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What are the Different Disciplines of Mathematics?

Algebra is a discipline of mathematics wherein a student must find an unknown variable by solving an equation.
Geometry is the discipline of measuring objects and often utilizes algebra to solve for unknown variables of a geometric principle.
Trigonometry is the discipline concerned with angles and shapes, and is frequently used in the field of astronomy.
Calculus is an advanced mathematical discipline that is a prerequisite for college-level science courses, such as physics.
Differential calculus often uses equations to measure distance and velocity.
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  • Written By: Tricia Ellis-Christensen
  • Edited By: O. Wallace
  • Last Modified Date: 16 October 2014
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Mathematics includes many disciplines that have evolved throughout history. Simple examples include addition and subtraction, while extremely complex forms include chaos and games theories. Traditionally, however, the high school and early college years focus on the following disciplines.

Algebra is the gateway to most mathematics studies. Students may study algebra in 8th, 9th, or 10th grade, depending on their skills and school requirements. Normally, first year algebra concerns itself with the study of equations to find unknown elements. Students learn how to solve equations for two to three variables, depending on the class.

Generally, the study of algebra is followed by the study of geometry, which is usually taken after a first year algebra course. A second year algebra course includes geometric principals. In colleges, the study of algebra is often combined with the study of geometry, and students do not take a separate course.

Most teachers start teaching basic algebraic and geometric concepts long before students actually take those classes. In many cases, students are now doing one and two-step equations solving for a variable by third or fourth grade. The familiarity with solving equations is thought to help prepare the student for working with multiple variables in first year algebra.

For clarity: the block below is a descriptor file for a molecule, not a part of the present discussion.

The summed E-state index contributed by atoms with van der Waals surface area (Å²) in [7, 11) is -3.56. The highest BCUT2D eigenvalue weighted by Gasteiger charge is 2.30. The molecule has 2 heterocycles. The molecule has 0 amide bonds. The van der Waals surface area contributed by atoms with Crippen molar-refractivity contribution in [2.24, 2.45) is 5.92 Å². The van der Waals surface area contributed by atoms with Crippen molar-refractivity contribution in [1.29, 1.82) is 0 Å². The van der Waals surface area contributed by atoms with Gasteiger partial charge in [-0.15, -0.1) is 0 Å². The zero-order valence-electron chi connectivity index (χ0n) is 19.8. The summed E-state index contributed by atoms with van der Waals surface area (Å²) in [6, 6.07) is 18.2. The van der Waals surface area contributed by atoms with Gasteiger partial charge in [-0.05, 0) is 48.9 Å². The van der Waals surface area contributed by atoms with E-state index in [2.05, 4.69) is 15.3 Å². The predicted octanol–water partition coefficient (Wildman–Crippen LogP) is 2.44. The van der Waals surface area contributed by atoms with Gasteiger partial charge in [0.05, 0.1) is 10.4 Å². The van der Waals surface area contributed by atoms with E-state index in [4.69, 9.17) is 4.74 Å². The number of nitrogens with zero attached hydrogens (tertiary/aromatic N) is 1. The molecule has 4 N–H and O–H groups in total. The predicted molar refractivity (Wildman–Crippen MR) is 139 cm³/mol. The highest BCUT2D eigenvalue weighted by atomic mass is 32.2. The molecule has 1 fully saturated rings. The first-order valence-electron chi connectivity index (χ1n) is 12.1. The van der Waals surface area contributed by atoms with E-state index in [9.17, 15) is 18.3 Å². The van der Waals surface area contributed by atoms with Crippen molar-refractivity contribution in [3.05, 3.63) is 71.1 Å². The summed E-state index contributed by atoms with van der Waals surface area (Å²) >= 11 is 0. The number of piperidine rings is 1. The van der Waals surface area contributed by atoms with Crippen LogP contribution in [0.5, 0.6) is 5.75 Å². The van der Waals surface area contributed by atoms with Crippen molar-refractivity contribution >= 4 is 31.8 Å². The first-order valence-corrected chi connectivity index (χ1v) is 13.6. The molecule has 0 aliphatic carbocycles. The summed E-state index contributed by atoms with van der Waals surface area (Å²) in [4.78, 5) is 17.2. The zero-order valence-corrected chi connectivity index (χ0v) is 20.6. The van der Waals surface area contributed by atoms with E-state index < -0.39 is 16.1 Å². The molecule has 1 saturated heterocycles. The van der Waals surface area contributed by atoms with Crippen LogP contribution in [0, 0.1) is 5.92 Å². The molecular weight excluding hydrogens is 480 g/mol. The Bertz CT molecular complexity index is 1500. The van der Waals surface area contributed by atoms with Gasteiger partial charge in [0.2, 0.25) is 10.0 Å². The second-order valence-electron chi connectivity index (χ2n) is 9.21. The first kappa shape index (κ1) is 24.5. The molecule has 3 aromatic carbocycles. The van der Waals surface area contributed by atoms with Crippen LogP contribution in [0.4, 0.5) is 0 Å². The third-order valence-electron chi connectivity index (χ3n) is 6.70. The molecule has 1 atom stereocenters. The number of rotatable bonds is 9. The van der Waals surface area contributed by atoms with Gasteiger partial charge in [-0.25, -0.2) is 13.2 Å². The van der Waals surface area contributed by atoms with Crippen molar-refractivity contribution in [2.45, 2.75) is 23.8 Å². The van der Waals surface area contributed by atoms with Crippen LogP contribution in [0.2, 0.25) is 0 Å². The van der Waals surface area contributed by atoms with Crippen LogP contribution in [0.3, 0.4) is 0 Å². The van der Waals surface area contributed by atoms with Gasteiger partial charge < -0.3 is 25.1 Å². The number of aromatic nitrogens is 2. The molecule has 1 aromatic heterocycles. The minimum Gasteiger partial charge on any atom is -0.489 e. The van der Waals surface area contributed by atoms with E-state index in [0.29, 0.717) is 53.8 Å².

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Students also often learn basic formulas for measuring objects, like triangles, squares, and circles, by fifth or sixth grade. This early preparation in mathematics rarely questions the “why” of a formula, but prepares the students to ask it. This question will be answered by the proofs and theorems that dictate and explain why formulas for obtaining measurements in shapes actually work.

Some students end their mathematics education with second year algebra. Many, however, go on to study trigonometry, a branch that deals with the principles of angles and shapes. Some feel that trigonometry is advanced geometry, while others argue it is a completely separate area of study. It has broad applications, but one most familiar to people is its use in astronomy to measure the distance of stars and planets from each other in a process called triangulation.

After trigonometry, students often study calculus, which is developed from advanced algebra and geometry. In many colleges, students can study either calculus or trigonometry as a final mathematics course. Calculus is actually two different branches: differential and integral. Differential calculus concerns itself with equations measuring things like distance and velocity. Integral calculus evaluates geometry with attention to real world applications, like how time or temperature might affect an equation.

Both forms of calculus are essential to understanding applications in major sciences like physics. In fact, in most colleges, one must at least be eligible to take calculus courses prior to enrolling in physics courses. Some advanced science courses require that one has already taken calculus, since calculus equations are fundamental to understanding the more complex aspects of a science.

Another branch of mathematics is the field of statistics and probability. Those studying economics or accounting must usually take a course in one or the other — or in both — to meet graduation requirements for college. Beyond these branches, there are many other sub-fields that become very specific in their applications. Math majors will pursue these courses in order to earn advanced degrees.